The efficiency and safety of anti-Helicobacter pylori therapy in patients with concomitant chronic hepatitis C

Abstract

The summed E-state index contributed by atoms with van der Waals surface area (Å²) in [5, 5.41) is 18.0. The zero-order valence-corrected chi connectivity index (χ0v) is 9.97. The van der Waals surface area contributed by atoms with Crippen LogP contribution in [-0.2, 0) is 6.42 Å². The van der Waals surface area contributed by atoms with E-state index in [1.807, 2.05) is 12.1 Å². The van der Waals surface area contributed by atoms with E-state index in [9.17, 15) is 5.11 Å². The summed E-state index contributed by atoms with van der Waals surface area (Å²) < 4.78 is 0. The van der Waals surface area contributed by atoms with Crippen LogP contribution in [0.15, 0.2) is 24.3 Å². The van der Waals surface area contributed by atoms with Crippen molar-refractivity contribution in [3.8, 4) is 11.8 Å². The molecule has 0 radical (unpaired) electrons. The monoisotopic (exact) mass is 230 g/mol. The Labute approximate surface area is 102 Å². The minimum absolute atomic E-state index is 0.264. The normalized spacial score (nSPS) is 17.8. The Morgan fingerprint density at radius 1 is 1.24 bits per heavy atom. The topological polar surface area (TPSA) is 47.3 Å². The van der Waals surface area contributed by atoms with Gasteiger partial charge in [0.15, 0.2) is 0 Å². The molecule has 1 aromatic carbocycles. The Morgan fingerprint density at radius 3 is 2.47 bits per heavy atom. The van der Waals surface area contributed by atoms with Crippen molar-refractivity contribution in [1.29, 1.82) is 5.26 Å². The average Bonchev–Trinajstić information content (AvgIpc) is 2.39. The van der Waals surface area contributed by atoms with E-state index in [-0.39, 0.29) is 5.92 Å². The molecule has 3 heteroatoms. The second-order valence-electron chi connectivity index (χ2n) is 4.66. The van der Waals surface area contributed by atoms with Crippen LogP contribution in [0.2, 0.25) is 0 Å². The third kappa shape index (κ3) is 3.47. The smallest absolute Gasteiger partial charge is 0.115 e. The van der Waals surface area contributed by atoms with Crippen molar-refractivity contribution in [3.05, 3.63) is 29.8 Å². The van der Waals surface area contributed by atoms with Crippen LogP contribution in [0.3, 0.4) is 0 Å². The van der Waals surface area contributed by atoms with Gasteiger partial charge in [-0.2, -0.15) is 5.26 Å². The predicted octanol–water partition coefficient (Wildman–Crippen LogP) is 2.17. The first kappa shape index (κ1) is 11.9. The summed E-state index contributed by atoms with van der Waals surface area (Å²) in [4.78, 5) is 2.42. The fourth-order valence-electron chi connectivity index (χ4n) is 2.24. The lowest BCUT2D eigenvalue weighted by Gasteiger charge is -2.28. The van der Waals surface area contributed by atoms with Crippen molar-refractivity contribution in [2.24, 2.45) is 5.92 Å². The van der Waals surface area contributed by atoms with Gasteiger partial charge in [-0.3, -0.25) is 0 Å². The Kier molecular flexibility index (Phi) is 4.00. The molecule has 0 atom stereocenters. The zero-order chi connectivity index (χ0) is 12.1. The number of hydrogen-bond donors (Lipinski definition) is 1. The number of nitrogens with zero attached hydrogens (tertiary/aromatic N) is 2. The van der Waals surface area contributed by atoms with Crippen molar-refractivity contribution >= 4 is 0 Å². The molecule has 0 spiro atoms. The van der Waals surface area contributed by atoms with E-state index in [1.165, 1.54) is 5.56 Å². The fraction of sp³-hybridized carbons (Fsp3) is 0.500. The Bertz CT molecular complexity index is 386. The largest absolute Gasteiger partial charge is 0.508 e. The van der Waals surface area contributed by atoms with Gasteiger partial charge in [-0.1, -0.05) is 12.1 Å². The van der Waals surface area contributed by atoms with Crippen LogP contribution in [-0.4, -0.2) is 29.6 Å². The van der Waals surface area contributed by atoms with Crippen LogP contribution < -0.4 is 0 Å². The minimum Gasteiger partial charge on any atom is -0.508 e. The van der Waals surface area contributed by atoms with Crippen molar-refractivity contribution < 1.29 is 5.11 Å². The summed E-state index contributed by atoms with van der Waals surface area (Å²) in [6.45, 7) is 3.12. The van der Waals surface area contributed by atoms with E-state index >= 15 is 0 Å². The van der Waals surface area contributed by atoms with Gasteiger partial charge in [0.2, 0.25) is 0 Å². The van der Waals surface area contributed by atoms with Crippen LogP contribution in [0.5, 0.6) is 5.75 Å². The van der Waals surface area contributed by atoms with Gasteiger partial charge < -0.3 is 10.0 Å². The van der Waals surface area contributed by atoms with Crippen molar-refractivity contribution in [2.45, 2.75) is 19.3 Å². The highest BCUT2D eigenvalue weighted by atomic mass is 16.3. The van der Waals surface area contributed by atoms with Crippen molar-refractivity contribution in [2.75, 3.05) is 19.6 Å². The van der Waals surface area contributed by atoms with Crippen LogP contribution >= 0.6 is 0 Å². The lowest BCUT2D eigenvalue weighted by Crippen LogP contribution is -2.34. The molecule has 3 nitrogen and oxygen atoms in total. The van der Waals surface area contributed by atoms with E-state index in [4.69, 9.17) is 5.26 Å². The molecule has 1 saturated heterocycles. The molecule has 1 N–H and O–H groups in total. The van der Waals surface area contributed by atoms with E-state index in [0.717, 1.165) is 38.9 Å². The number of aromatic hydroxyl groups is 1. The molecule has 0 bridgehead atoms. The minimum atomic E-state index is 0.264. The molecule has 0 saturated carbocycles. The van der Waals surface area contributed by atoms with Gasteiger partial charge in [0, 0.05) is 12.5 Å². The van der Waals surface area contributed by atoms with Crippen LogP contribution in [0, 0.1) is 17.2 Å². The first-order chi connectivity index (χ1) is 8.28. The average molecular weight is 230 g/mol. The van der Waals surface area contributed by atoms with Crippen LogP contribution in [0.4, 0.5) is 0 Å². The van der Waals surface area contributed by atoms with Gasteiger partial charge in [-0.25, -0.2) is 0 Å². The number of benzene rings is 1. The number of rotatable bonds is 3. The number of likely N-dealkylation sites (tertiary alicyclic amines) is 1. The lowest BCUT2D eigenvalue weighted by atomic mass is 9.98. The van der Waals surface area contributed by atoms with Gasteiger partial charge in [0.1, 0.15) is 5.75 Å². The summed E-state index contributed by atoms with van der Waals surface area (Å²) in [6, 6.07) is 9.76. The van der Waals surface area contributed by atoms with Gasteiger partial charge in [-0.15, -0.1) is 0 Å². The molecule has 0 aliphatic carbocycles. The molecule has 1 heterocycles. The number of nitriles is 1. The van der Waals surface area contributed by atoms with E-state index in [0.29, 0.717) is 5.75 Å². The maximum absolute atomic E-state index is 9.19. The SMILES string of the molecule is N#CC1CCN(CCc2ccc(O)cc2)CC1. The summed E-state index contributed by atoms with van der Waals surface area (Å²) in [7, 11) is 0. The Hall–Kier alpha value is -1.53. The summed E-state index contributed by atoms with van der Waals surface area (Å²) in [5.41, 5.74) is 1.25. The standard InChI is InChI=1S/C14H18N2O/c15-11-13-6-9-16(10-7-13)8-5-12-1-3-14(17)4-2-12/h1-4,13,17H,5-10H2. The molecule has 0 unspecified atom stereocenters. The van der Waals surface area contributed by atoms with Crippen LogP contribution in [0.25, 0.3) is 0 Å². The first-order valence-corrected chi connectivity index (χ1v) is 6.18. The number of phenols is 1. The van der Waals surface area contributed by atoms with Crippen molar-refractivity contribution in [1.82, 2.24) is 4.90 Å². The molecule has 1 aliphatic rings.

Aim. To evaluate the efficiency and safety of two eradication therapy (ET) regimens for Helicobacter pylori infection in patients with concomitant chronic hepatitis C (CHC) in relation to the stage of liver fibrosis (LF). Subjects and methods. A prospective clinical trial was conducted in parallel groups. Group 1 included 50 HCV-negative patients with H. pylori-associated peptic ulcer of the stomach or duodenum; Group 2 consisted of 50 HCV-positive patients with H. pylori-associated peptic ulcer of the stomach or duodenum concurrent with CHC. Each group was divided in 2 subgroups according to the used triple ET (a proton pump inhibitor (PPI) in a standard dose + amoxicillin 1000 mg twice daily + clarithromycin 500 mg twice daily for 10 days) or sequential therapy (PPI in a standard dose + amoxicillin 1000 mg twice daily within the first 5 days and then PPI in a standard dose + clarithromycin 500 mg twice daily + metronidazole 500 mg twice daily for the next 5 days). LF was assessed using indirect elastometry. The efficiency of ET was evaluated by a breath test (after 4 weeks) and an analysis depending on intention-to-treat (ITT) and per-protocol (PP) treatments. A patients recorded adverse events in specially developed diaries. Results. The efficiency of ET was 74% (ITT) and 80.4% (PP) in Group 1 and 76 (ITT) and 79.1% (PP) in Group 2. Both groups displayed a tendency towards an 11.9—12.4% increase in the efficiency of the sequential therapy versus the classical triple (PP) one. The rate of totally found side effects was 20% in Group 1 and 28% in Group 2. During sequential therapy, the rate of side effects was lower than that during the classical one. The efficiency of ET did not significantly depend on the stage of LF. Only the presence of concomitant type 2 diabetes mellitus and the use of macrolides (12 months before treatment) significantly lowered the efficiency of ET (OR 0,21; 95% CI 0,06—0,69, p=0,0102 and OR 0,27 95% CI 0,08—0,9, p=0,0342). LF regardless of its magnitude significantly determined the risk of adverse events during ET (OR 3,33 95% CI 1,19—9,31, p=0,0217). A group at the highest risk of adverse events included patients with liver cirrhosis (OR 4,87; 95% CI 1,01—23,5, p=0,0492). Conclusion. It is appropriate to prescribe a sequential ET regimen as more effective and safe for patients with concomitant CHC during therapy for H. pylori infection-associated diseases. LF increases the risk of adverse events during ET.

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